MMA Paper Trail: Spider Business

News & Notes

By Jack Encarnacao Aug 4, 2012

News & Notes

In the same month UFC President Dana White invoked the benchmark UFC 100 event in describing UFC 148, he found himself invoking one of the most disastrous shows in company history.

A frustrated White decried officiating and sluggish in-case performances following the promotion’s debut in Calgary, Alberta, Canada, for UFC 149 on July 21. The live crowd, which gobbled up tickets the week they were put on sale, booed the top fights vociferously, even chanting “refund” at one point.

White compared the atmosphere to UFC 33 in 2001, a show infamous for uneventful fights. Despite the outcome and several star fighters falling off the card due to injuries, the UFC’s Calgary debut was a financial success. The show did a $4 million U.S. gate at the Scotiabank Saddledome, one of the biggest of the year. Calgary is one of the best per-capita markets for UFC pay-per-view buys. White promised Calgary more action next time; the promotion is likely to return to the city every 12 to 15 months.

The company is working on getting Canadian law changed so that each province can sanction MMA as states do in America. In Calgary and Vancouver, British Columbia, the UFC had to work with individual city commissions. UFC Canadian director Tom Wright told USA Today a recent poll by the firm CROP showed the UFC was the fourth most popular sports league in Canada behind the NHL, NFL and CFL.

Other items of interest:

• There was a seeming breakthrough this month in the wall that separates UFC and Strikeforce fighters. Strikeforce announced that Daniel Cormier will fight UFC-contracted star Frank Mir in October. Per contract, Strikeforce fighters cannot move to the UFC without Showtime’s approval, even after their Strikeforce deals expire. Showtime Sports head Stephen Espinoza has expressed an openness to talent-sharing, though he said in an interview with the Sherdog Radio Network “Rewind” program that the UFC’s television partner, Fox, is not keen on having fighters built on their networks boost ratings on Showtime, a division of CBS. The Wrestling Observer reported that the Strikeforce-Showtime contract runs out in late 2013, with options to extend for two years. Showtime has agreed to let Cormier move to the UFC after one more fight, at which point Strikeforce’s heavyweight division will be dissolved;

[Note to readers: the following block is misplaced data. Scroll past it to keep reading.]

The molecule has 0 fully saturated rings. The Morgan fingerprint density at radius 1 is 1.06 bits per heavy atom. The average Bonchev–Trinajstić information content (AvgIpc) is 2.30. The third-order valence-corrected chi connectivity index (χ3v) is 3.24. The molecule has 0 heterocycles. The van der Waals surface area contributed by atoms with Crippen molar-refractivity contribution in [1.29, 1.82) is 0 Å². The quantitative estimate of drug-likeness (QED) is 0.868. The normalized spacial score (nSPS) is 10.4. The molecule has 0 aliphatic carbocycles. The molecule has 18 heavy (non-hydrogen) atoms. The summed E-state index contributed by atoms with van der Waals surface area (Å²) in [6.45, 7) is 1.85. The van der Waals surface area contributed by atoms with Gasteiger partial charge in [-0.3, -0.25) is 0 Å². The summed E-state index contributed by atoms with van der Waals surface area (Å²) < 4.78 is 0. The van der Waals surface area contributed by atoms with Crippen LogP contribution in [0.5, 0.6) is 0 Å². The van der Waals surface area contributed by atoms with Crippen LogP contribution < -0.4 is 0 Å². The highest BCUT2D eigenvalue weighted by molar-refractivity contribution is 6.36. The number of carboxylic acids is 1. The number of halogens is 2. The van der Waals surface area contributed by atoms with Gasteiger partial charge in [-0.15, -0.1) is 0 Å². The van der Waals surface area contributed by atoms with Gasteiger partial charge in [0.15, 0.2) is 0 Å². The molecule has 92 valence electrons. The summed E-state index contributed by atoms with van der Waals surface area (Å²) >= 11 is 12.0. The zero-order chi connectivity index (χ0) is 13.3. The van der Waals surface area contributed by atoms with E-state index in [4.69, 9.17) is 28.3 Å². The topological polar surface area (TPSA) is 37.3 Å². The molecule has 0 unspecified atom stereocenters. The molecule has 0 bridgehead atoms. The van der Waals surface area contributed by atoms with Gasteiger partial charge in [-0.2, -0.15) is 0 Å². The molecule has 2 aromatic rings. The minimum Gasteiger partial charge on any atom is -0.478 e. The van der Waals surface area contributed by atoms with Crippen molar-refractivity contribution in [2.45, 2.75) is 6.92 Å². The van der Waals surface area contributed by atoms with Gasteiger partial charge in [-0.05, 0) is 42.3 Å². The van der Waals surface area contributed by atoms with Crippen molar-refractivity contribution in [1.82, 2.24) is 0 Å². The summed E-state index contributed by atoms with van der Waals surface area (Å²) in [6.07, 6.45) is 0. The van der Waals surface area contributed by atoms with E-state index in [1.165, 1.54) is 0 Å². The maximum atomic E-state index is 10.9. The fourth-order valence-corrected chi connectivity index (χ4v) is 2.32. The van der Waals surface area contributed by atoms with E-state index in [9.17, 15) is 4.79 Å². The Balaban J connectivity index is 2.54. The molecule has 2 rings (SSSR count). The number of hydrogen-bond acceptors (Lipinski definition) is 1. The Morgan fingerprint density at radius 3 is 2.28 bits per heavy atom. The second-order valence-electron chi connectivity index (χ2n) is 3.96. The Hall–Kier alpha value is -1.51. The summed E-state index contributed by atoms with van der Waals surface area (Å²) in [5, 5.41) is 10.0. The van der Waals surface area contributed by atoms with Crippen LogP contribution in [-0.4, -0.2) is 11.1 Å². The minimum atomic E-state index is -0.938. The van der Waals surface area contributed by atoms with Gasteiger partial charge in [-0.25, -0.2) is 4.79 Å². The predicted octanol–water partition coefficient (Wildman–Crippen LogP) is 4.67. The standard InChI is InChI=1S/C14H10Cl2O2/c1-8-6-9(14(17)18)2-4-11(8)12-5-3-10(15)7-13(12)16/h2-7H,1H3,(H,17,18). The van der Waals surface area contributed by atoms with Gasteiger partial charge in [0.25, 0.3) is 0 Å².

• The Ultimate Fighting Championship announced its debut event in China, with UFC on Fuel TV 6 on Nov. 10 at the CotaiArena in Macau, a special region of China with its own laws and regulations. The venue is owned by the Las Vegas Sands Corp., the same company that owns The Venetian in Las Vegas. No main event has been announced, though White has said he wants Vietnam-born Cung Le to fight on the card. The UFC signed Kyung Ho Kang, the bantamweight champion of Korean promotion Road Fighting Championship, to fight at the event. The UFC claims its television programming reaches 450 million people in China and 500 million through popular Internet television portals like;

• Coming off the lowest-rated season in the seven-year history of “The Ultimate Fighter,” the UFC announced heavyweights Roy Nelson and Shane Carwin as coaches for Season 16, which premieres Sept. 7 on FX. The UFC promoted the fighters as Twitter rivals; Carwin and Nelson went at it on the social networking platform soon afterward but ended up deleting digital digs about steroids and other accusations;

• The premiere season of an Australian version of “The Ultimate Fighter” began filming this month. The U.K. vs. Australia season, dubbed “The Smashes” as a reference to a cricket rivalry between the two countries, is coached by lightweights Ross Pearson and George Sotiropoulos. Concurrently, the UFC announced television deals in Australia and the U.K. A two-year deal with Foxtel, the Australian arm of Fox, will see all UFC events airing on the Australian Fuel TV, with “The Ultimate Fighter” airing on the Australian FX. Also, the UFC extended its contract with ESPN U.K. through August 2013;

• Shortly after the British Association of Mixed Martial Arts promotion announced a television deal with one of the U.K.’s five terrestrial television networks, the UFC signed its two biggest names for its debut in Nottingham, England, on Sept. 29. Jimi Manuwa, BAMMA’s light heavyweight champion, was signed to fight Kyle Kingsbury. Manuwa once turned down a UFC contract to get more seasoning under the BAMMA banner. Tom Watson, BAMMA’s top star and middleweight champion, will face Brad Tavares;

• A report by the Sports Business Journal showed the UFC has the second most social media followers of any sports league -- behind only the NBA -- and that MMA fans use social media as their primary source of information more than any other sport. The report also said 80 percent of MMA fans own a smartphone, compared to an average of 68 percent for other sports, and that 90 percent of MMA fans use Twitter or Facebook while watching fights.

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